In today's Digital Age tech-savvy readers prefer to get their information in digital form, not paperback or print form. Their reading habits continue to disrupt the traditional publishing model of print media. It's becoming a glaring fact that the number of print magazine titles may eventually decline to a point where publishing companies begin to shut down their print operations and go entirely digital, or simply go out of business.
Thanks (or no thanks) to mobile devices, Internet availability, and immediate access to "packaged" and "pushed" content with transparent transactions, readers are becoming more accustomed to reading their magazines online.
Casting a Shadow of Failure: the Newspaper Industry
Look back at the newspaper industry from 2001 to now—we can witness the industry's gradual, unstoppable decline as the Internet became more mainstream and newspaper publishers failed at embracing a new publishing model to reach younger readers and attract advertisers.
From 2001 to present day an untold number of newspapers in the U.S. have folded, mainly a result of the proliferation of websites offering immediate "free news" or "cheap news," not to mention the lower cost of publishing and distributing digitally. Of course, we can blame the global recession (2008-2012) on also stimulating bankruptcies and closures.
Earnings of newspapers have continued to tumble, which have plummeted to $34 billion in 2012, roughly half of revenues in 2000. Will magazines follow the slow death of newspapers, perhaps to emerge as digital-only counterparts or disappear into eternity?
Fewer New Magazines in 2013
According to research released this month by MediaFinder.com, publishers have launched fewer magazines than ever in 2013, compared to past years. The good news is that fewer magazines have folded—but this also indicates that fewer magazines are left standing to close.
In June (this year) print publishers launched 83 magazines as opposed to 114 in the same period of 2012. Publishers also closed 27 magazines, continuing the pace that saw 44 magazines shut down last year for the same six month period. Approx. 14 magazines appeared as digital-only products in the second half of 2013, compared to 19 digital-only titles during the same period in 2012.
More Closures and Consolidations to Come
Trish Hagood, president of MediaFinder, attributed the closures to "industry consolidation"—meaning that some publishers are folding existing magazines together. For example, Meredith Corp. bought Babytalk (est. 1935), Parenting (est. 1987), and Conceive (est. 2004) magazines from Bonnier Corporation. Meredith immediately shut down those publications, merging subscriber lists and content into its existing magazines. UBM shut down InformationWeek (est. 1979) and CRN (est. 1982), then moved Game Developer magazine (est. 1994) to digital only. InformationWeek and CRN are digital only now, too.
Other magazines that have ceased, folded into another title, or have turned into digital-only products in recent months include: Caribbean Travel & Life magazine (est. 1986), MuscleMag (Robert Kennedy Publishing, est. 1974), Newsweek (est. 1933), Spin magazine (est. 1985), American Artist magazine (est. 1937), Sporting News (est. 1886), Whole Living magazine (est. 2004), Healthy Cooking magazine (est. 2008), Nintendo Power magazine (est. 1988), PlayStation: The Official Magazine (est. 1997), Maryland Life magazine (est. 2005), PhotoMedia magazine (est. 1988), Yoga International magazine (est. 1990), and now PCWorld magazine (est. 1983), and More! magazine (Bauer Media, est. 1998). See an updated list of dead magazine markets at my blog.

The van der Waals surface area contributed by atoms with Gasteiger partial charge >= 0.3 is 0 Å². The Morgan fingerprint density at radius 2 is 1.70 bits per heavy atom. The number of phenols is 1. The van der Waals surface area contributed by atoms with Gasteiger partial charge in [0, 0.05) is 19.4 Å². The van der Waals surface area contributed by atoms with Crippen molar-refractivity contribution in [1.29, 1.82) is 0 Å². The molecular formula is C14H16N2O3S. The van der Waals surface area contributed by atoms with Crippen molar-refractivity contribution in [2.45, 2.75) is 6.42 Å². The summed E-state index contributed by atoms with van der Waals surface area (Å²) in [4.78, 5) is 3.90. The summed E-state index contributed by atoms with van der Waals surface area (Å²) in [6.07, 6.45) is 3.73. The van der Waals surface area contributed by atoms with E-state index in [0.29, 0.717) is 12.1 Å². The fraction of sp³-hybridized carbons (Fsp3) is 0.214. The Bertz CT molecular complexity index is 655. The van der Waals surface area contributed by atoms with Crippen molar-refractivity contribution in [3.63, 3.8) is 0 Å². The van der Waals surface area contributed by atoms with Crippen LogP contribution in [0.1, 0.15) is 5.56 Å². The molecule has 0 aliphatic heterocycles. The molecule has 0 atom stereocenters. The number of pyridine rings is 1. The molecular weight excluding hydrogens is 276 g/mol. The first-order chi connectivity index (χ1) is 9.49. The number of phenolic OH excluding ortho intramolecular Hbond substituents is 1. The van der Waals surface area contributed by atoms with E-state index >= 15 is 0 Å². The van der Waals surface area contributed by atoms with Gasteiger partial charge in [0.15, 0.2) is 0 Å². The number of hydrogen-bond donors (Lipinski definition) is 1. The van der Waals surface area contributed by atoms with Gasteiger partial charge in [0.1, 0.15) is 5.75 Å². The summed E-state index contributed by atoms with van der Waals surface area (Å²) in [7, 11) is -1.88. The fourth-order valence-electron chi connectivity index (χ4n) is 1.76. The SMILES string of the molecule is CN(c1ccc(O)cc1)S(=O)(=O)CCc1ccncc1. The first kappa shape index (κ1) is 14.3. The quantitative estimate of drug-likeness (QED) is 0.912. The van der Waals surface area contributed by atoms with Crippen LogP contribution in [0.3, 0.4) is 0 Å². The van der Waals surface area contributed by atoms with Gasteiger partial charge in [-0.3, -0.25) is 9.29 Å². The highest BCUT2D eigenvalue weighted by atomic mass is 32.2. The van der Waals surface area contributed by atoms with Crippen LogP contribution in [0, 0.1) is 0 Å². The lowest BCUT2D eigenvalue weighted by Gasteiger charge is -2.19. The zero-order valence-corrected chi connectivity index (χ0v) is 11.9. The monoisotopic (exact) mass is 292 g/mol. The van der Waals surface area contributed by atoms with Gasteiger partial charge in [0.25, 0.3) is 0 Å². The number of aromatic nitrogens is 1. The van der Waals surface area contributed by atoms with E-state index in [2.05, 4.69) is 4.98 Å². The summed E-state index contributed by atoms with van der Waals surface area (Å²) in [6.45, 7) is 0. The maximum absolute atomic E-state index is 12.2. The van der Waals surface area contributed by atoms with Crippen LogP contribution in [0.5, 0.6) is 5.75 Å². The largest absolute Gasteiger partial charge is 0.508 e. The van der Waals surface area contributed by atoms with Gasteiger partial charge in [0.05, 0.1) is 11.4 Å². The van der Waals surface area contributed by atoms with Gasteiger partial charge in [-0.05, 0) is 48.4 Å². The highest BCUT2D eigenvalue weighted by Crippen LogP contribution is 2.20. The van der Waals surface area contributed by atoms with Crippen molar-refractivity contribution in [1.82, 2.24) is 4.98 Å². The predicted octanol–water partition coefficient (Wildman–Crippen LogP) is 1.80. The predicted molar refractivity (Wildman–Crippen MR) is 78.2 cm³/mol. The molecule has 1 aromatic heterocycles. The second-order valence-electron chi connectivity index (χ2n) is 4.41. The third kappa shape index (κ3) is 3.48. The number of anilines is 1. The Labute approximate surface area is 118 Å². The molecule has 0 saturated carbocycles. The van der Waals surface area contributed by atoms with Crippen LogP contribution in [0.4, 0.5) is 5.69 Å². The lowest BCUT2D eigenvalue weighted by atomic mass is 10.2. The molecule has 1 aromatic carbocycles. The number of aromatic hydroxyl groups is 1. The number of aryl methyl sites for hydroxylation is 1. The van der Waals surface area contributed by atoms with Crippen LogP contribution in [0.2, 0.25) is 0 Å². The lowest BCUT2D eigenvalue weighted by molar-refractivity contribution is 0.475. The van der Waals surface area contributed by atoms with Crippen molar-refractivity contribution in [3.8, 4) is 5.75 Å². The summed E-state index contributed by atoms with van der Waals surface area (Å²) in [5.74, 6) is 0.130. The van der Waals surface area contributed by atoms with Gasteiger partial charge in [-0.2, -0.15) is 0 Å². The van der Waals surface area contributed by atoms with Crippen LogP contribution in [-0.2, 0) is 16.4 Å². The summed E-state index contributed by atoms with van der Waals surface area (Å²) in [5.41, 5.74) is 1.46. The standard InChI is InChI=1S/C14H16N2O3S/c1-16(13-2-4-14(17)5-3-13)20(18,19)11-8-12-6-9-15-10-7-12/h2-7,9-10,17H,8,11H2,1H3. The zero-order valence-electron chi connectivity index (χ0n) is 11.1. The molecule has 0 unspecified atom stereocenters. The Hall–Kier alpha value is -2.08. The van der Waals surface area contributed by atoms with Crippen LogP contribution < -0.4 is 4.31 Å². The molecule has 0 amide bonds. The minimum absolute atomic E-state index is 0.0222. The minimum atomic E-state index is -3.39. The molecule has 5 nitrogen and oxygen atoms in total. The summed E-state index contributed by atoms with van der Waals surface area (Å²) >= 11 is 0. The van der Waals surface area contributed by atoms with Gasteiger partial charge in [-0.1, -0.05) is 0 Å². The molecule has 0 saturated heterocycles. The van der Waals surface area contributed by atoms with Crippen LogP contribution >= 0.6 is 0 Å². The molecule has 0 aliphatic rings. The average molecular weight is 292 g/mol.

How Might Freelance Writers Be Affected?
Consolidations and closures could make selling articles to editors more competitive and give publishers less incentive to pay writers what they're worth. Right now editors usually buy two types of publication rights from freelance writers for the same article: First Serial Rights (for print) and First Electronic Rights (for digital). Publishers pay a competitive rate to publish the article in the magazine, and also pay a smaller fee to include it online. Sometimes publishers may also purchase "reprint rights" to include the same article in sister publications with similar content, or pay "foreign rights" to include it in international print editions. If publishers decide to consolidate their portfolios of magazines, ditch their print editions, and go entirely digital, writers may lose out on selling a variety of serial rights to their articles, not to mention having less magazines to pitch articles to.
Special Interest Magazines Are Thriving
Some segments of the magazine industry are holding their own, even expanding for now. For example, industry experts reported that luxury, lifestyle, food, and regional magazines are experiencing steady-to-strong growth. Even as Meredith consolidates its portfolio of parenting magazines, the company is expanding into titles like Allrecipes.com (which will soon become a print magazine). Other publishers include: ModernLuxury.com launching Beach magazine, The Daily FRONT ROW launching The Daily Summer magazine, and Manhattan Media launching Avenue on the Beach magazine.
These magazines are thriving because they target specific interests and readerships, and advertisers are willing to pay a few thousand dollars for a single ad to put their products or services in front of these readers.
That trend is good news for savvy freelancers. If you target your efforts toward the trending segments, produce quality work around hot topics like food, luxury, shopping, and regional-interest pieces, you can improve your chances of selling your work to such magazines.
For news on magazine closures or launches, visit my Tumblr Blog, WritingCareer.com
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